Interview with Sarah Marsh, Operations Director at MagiKats
Sarah Marsh has worked in franchises since graduating from university – first as a franchisee, then working for her own family education franchise business, MagiKats. She tells us why she loves franchises, and what makes a great franchisee.
What’s your career background?
Whilst at university, I made the decision that whatever I did, I wanted to be my own boss. As a music student, I did not have many formal lectures and so spent a fair bit of time in temp jobs, which I hated!
Seeing how restrictive large companies were, I knew that I wanted my career to have flexibility – and so I started working as a franchisee on graduation.
What inspired you to start an education franchise?
I didn’t! Jan (my mother) was offering maths and English workshops locally and I was a franchisee for a company that provided after school clubs specialising in developing problem solving skills through games.
I was enjoying what I was doing, but Jan was overwhelmed with demand and needed a partner. It didn’t really make sense for her to employ someone, so I left my franchise and joined her.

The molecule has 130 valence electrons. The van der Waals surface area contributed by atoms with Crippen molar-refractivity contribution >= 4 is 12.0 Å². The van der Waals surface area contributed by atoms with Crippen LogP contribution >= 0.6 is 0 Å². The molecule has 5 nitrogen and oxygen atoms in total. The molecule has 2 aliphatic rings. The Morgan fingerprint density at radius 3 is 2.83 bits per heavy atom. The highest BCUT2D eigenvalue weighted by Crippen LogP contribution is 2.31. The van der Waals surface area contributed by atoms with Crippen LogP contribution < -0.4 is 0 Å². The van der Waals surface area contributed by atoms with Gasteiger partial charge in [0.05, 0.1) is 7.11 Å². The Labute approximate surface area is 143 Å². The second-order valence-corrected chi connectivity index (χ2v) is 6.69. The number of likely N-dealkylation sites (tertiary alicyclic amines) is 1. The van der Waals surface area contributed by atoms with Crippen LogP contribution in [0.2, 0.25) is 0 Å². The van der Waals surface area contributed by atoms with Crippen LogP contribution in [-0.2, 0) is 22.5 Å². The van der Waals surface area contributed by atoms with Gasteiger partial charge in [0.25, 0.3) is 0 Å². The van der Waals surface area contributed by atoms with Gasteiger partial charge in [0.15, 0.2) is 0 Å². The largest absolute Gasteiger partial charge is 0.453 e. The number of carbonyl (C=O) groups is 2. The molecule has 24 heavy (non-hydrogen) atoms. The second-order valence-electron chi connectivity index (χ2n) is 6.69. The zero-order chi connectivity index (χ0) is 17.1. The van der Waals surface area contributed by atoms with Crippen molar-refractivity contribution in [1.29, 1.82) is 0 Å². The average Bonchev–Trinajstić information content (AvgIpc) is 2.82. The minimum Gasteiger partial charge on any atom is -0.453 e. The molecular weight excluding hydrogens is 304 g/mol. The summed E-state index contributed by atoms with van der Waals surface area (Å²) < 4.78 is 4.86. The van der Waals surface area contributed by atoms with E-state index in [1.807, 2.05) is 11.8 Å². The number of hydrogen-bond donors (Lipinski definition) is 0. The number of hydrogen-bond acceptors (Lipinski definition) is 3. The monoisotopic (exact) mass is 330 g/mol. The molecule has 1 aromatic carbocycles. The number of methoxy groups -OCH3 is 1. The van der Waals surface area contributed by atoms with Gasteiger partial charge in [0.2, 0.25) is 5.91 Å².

We never intended to become franchisors – we were happy operating locally – but people we knew from the field of education began approaching us to ask if they could use our materials in their local area. The MagiKats franchise was born!
What lessons did you learn about running a successful franchise?
Until the last few years, it has been more a case of learning what NOT to do. Going from franchisee to franchisor has given me a new respect for the challenges faced by what used to be my ‘bosses’.
It’s all about the brand. If the programme on offer is strong, delivered well and consistently – the brand will do well. If the people involved in the programme are articulate, presentable and customer-focused – the brand will do well.